Still in the brainstorming phase, its time to looks at strengths (S), weaknesses (W), opportunities (O) and threats (T), also known as SWOT.
What’s working for me now? Where do things break down? Where is there room to grow? What dynamics could cause you problems?
Don’t breeze over this step. It can be quite revealing. The results from your SWOT will come into play when its time to work out your actual tactics to put your plan into action.
In the SWOT section on the Writer Business Plan template, list everything you can possibly think of for each section. Be realistic. Take off any rose-coloured glasses. Power out the obvious and keep drilling to find the hidden gems. Remember, sometimes with threats and opportunities, the flip side of one dynamic can appear on the other list.
Here are some examples to get you started:
Strengths: determination, stable job, lots of ideas for projects.
Weaknesses: limited time, few contacts in the biz.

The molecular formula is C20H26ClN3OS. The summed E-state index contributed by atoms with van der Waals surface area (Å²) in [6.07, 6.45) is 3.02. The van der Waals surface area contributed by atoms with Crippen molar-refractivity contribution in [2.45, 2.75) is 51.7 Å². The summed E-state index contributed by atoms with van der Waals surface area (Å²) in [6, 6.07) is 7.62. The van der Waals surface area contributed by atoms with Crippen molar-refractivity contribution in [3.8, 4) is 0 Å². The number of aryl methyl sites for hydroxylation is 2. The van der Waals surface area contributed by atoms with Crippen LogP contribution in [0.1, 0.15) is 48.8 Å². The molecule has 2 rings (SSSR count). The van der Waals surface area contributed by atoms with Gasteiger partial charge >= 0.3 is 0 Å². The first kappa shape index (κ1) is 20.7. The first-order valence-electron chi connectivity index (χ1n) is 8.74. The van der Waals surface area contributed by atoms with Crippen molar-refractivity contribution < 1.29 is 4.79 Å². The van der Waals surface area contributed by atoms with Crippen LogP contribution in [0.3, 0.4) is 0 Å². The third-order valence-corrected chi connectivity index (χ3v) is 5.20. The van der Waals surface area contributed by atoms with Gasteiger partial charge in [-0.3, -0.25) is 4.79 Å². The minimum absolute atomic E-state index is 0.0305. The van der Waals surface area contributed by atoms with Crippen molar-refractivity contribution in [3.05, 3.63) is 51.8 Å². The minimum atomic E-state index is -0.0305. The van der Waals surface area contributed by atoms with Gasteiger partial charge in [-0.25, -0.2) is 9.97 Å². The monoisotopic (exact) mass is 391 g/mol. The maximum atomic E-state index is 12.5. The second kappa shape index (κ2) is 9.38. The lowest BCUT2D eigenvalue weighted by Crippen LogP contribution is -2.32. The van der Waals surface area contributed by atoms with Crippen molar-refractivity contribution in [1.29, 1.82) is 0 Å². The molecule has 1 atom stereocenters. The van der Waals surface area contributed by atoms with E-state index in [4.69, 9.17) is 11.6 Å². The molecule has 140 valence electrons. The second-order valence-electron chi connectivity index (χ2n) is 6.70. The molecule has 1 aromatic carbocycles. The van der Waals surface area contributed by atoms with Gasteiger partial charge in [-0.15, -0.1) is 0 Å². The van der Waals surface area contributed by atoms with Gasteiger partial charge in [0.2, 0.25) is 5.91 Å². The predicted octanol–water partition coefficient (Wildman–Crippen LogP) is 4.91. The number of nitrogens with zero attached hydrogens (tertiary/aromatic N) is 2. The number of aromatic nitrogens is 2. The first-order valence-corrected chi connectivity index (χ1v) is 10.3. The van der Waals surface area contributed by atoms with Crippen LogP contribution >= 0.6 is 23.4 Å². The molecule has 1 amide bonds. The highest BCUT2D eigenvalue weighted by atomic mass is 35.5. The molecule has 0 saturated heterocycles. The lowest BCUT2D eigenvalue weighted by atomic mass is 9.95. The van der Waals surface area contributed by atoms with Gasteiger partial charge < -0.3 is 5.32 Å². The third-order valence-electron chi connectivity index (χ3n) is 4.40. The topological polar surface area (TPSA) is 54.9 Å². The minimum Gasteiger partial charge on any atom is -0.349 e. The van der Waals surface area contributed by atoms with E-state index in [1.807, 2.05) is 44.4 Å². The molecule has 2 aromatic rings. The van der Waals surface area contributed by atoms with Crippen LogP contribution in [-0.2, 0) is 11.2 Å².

Opportunities: more time as my kids get older, new technology opens up new options for getting stories to an audience, people have an endless appetite for new stories.
Threats: personal vulnerability to increased demands at work and with family, flux within publishing industry can derail deals/books.
For example, if one of my weaknesses was having only a single computer in my household, one of my tactics could be to address how to get another computer (within my budget), determining the best type of computer (laptop? mini-laptop? another desktop?) and when it made the most sense to make the acquisition.
Once you’re done your SWOT brainstorming, review your list. Combine any that are similar and be sure you’re clearly describing each point.